• I bought one two weeks ago, for very similar reasons to you (except I’m not that interested in video). I considered the Sony A7R, since I have a neck problem and a lower-weight system would have been welcome. However, reviews of that said there was a greater lag on the shutter, which was no good for action photography. If I only wanted to do landscapes, I’d have gone for the Sony. But I’m delighted with the D750, and haven’t had the flare problem.

  • Sarah Hipwell

    Hi Rob, I was sorely tempted in getting the D800/810 initially but the file size of the images was too much for me. The file size from the D750 is a nice balance.

  • Sarah Hipwell

    Hi David, this is where currently, mirrorless cameras have an advantage over DSLR cameras is the weight factor. This is a big consideration especially in your case or landscape photographers, who hike for hours with a lot of gear.

  • Sarah Hipwell

    Thx Dr. Shaboot for your comment. Do you shoot RAW/jpeg?

  • Indeed, Sarah, but I have more of an all-round interest (well, OK, jack of all trades, master of none!), so I have to put up with the weight in my LowePro rucksack. And I’m encouraging my 11-year-old daughter, who is showing a real talent for photography. She enjoys wildlife photography, so again fast autofocus, a responsive shutter, and a good burst speed are all important for us. On first impressions, the D750 suits us admirably.

  • Sarah Hipwell

    Thx Lex, watch this space for the full review.

  • David Freeman

    I switched from a canon 7d and 70-200 usm l ii lens to the D750. I also wanted to change from the crop sensor to a full frame. I am a die hard canon fan! it was a very hard choice to sell my canon gear to switch to Nikon. But, I couldn’t be any happier. I have had the D750 for about a month now and love the detail I can capture. I really haven’t had time to get out there and try using it for different situations, but so far I love what I have done with it. Attached picture I shot with the 105mm macro lens.

  • Dorothea Heath

    I have just bought this camera…so far I love it. I have tested it with the lens flare…and does not seem to be a problem! I do a lot of macro and use a sigma 105 lens and it is fantastic. I have gone from the D300 that I loved to the D 750 and I am very happy!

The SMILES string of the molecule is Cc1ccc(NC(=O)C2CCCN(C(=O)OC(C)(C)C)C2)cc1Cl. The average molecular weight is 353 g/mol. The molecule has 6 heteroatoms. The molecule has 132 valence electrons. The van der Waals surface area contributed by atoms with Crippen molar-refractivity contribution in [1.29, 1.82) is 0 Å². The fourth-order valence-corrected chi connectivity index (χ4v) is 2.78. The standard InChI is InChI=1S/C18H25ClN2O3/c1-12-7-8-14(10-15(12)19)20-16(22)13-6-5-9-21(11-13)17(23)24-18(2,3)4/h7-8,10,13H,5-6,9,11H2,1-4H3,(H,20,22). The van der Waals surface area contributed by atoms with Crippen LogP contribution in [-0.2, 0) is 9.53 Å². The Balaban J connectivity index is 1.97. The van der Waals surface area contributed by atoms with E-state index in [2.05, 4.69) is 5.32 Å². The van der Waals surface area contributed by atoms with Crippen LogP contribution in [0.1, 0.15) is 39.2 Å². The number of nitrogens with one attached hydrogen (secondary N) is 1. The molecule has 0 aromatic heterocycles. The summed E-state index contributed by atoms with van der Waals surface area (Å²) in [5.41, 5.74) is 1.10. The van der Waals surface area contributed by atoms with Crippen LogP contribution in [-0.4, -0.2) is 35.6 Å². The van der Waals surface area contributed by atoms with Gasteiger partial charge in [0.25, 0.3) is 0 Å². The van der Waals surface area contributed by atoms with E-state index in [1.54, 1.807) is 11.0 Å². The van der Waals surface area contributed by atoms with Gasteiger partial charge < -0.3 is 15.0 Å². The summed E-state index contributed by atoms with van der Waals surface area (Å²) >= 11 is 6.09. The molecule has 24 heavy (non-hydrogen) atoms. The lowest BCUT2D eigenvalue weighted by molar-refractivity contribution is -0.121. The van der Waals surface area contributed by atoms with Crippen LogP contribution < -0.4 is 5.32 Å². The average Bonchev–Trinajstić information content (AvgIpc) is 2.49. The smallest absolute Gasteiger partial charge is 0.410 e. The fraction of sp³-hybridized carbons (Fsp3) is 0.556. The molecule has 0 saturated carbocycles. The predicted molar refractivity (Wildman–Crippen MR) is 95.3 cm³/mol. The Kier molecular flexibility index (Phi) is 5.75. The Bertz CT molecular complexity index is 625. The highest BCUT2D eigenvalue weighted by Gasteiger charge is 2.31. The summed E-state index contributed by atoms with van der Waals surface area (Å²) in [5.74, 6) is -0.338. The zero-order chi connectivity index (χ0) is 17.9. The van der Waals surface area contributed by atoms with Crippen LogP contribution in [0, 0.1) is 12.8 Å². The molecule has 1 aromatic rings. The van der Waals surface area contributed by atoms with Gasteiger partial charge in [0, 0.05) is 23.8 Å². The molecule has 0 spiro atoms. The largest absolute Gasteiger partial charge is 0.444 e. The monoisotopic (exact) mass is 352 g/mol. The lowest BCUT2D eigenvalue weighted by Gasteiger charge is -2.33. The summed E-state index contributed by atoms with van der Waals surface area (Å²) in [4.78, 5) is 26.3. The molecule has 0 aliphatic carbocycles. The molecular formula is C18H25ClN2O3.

• David Freeman

    I’m new to macro, I bought the nikon 105mm with the D750. So far loving it

  • Sohail Alam

    I got my Nikon D750 last month and use it with a not so great lens (Nikon 24-85mm 3.5-4.5G ED) but the camera still gives just Amazing images.
    I’ve attached a portrait from my sisters wedding that I took with this camera.

  • Sohail Alam

    I think the flare issue isn’t really a problem. I’m not a pro but i’ve been using the camera for about a good month now and I’ve shot a wedding within this time. The camera performs great and the flare issue is very very rare, that is if your piece is faulty. I havent had any flaring issues yet and I’ve shot many photos where the light source was directly shooting into my camera.

  • Masum

    After spending a month with this camera using Tokina 16-14mm xt lens, Just want to say a horrible camera over all. Firstly, had a lack of ergonomics even though it is made smaller than other dslrs. Not only that a plasticy feel of body does give an impression of handling a dslr and also iso, wb knobs are hard to be used at the time of capturing instantaneous moments. Even if I ignore those issues, a major flaw that compelled me returned it is presence of flare!!! what annoying is this! After investing a good amount of money for thus body, lenses and accessories, no one wants get a shot with flare. What if a wedding shooter finds big flare on either bride or grooms face. Finally, i just want to say
    think twice before purchasing this camera.

  • dandeemann

    I assigned the movie record button to ISO so changing that is quick and easy. I shoot RAW and just leave wb set to auto because it is so easy to fix in post. Nikon has acknowledged the flare issue and is fixing it for free. I haven’t seen the flare issue but will send mine in for repair simply for the resale value. I’ve had Nikons D300, D600, D800E and D810 in addition to my D750. I’m very sorry to hear that you are disappointed with your D750. I love mine.

  • Matthew Evans

    I have a camera that has excellent feature and enables video to be captured on either MPEG-4 or AVCHD, and the LCD screen on the back is a decent size so it is easy to determine the eventual result.Got from:

  • Matthew Evans

    I can’t thank enough Sony HX400V/B for having such Optical SteadyShot feature that minimize blur. Good also for long shot because of its Clear Image Zoom. See from: